Alumna Gives Voice to Refugee Crisis through Academic and Public Scholarship as an Assistant Professor
Sally Wesley Bonet (Ph.D., 2016), an Assistant Professor at Colgate University, migrated from Sudan to Egypt as a young child. Her experience growing up in Egypt inspired her line of research on the experience of Iraqi and Syrian refugees in the United States.
While at Rutgers GSE, Bonet conducted ethnographic research over the course of three years with Iraqi refugee families to better understand how refugee youth and their families were becoming particular types of citizens through their interactions with state institutions, including public schools. These families were fleeing places of violence and conflict and had lost everything—their extended family, their way of life, their possessions, their livelihoods, their home, and their country. Amidst all of this loss, the immediate family unit was the only source of stability in their lives. This inspired Bonet’s methodology of studying the entire refugee family.
Bonet followed these families across all the institutions with which they were interacting, including schools and welfare offices, in an effort to understand how they were being framed in terms of citizenship. This gave Bonet important insights into the multiple roles that youth play in the lives of the refugee family. As many of the parents did not speak English upon migrating to the United States, their children became caregivers for their families as well as interlocutors to the outside world, as they were the first to learn English. Their parents were often able to secure low-wage employment with no health benefits. It became clear to Bonet that although these families had escaped war, they were forced to try to survive another war in United States—one that was perhaps more pernicious- namely the war on the welfare state, which includes all of the institutions that the most vulnerable among us count on, such as public assistance agencies, public schools, and free clinics. An agency employee who worked at one of Bonet’s field sites stated, “We [America] are essentially resettling people into poverty.” The matron of one refugee family echoed an equally bleak sentiment: “In Iraq if you die, you die once—here in the United States, you die a little every day.” Bonet argues that most Americans don’t understand the experience of refugee families.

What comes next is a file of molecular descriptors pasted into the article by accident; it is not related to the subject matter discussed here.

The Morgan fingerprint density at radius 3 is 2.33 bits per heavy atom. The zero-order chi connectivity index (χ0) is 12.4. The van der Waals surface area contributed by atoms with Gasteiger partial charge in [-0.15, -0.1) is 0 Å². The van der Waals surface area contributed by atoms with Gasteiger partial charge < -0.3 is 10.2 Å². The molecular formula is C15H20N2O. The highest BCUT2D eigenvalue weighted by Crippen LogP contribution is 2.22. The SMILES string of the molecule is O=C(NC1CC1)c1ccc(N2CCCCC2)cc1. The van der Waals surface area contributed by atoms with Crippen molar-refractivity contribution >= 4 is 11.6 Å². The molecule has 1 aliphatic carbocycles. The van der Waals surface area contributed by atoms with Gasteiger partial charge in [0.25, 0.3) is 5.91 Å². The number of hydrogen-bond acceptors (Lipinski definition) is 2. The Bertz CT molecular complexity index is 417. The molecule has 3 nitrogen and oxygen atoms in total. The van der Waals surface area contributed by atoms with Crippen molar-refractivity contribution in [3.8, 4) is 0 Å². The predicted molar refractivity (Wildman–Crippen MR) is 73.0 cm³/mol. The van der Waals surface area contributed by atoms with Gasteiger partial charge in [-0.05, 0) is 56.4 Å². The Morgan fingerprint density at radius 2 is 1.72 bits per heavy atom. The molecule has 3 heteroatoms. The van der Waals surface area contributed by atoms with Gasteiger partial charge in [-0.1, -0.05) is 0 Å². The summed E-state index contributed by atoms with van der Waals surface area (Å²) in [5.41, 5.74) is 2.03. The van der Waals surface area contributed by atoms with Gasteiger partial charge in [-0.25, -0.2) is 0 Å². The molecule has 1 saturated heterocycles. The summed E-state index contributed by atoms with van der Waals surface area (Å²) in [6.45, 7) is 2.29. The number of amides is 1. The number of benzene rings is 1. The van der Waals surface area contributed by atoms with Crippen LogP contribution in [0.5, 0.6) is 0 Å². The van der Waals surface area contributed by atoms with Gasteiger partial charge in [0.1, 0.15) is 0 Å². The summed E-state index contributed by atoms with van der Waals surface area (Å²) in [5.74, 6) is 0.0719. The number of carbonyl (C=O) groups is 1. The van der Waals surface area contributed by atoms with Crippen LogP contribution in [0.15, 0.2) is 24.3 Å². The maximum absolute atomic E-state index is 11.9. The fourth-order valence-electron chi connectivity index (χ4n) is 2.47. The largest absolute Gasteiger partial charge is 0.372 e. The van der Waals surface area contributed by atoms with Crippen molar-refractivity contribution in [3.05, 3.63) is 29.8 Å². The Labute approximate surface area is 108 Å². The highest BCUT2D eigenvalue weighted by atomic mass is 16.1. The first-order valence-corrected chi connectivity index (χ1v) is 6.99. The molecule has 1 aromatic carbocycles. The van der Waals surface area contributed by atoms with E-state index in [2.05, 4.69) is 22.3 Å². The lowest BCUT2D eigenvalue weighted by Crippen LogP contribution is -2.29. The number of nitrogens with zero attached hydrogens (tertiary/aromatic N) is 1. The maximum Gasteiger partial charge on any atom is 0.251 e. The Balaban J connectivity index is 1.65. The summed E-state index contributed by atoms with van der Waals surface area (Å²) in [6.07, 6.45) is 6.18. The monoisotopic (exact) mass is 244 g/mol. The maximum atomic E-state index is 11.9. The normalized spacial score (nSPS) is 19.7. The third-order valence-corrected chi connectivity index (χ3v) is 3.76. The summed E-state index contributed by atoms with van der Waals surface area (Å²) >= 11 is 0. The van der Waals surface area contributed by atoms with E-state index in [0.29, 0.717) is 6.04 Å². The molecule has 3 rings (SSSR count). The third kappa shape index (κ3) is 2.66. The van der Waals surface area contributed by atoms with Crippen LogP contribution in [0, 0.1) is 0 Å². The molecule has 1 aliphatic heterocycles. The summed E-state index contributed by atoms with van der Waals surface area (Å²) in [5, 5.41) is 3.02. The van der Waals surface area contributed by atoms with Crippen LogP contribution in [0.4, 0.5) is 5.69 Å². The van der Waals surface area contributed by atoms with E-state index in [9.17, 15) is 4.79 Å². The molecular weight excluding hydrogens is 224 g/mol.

Through her work Bonet hopes to advocate for these families. “In 2016, we allowed 110,000 refugees in the United States. This year that number went down to 50,000, and next year it is going to be 25,000,” said Bonet. “It is really important to fight the good fight of allowing refugees fleeing violence and conflict into the United States. But we can’t stop there. Once they do enter, we need to offer them a good quality of life through a better resettlement process. I am honored that these families trusted me with their stories, and I hope to be worthy of that trust by bringing attention to this crisis.”
Bonet is committed to making her work accessible not just to academia but also to the general public as she hopes that sharing these stories will ignite change. Bonet’s work has been recognized through the Evelyn Headley Award for Outstanding Dissertation at Rutgers GSE, the Concha Delgado Gaitan CAE Presidential Fellowship by the Council on Anthropology and Education American Anthropological Association, and the Ford Foundation Dissertation Fellowship by the Ford Foundation.
“I was the first in my family to get a Ph.D. and I could not have done it without Rutgers GSE,” stated Bonet. “I am grateful to Dr. Thea Abu El-Haj who has been an incredible advisor to me all along the way, and continues to do so, to Dr. Catherine Lugg who always pushed me to think about writing strategically, to Dr. Beth Rubin who helped me articulate my questions about research and methods, to Dr. James Giarelli who shared his wisdom with me, and to Dr. Ariana Mangual Figueroa who gave me so much of her time and enabled me to mirror some of her methods in my work.”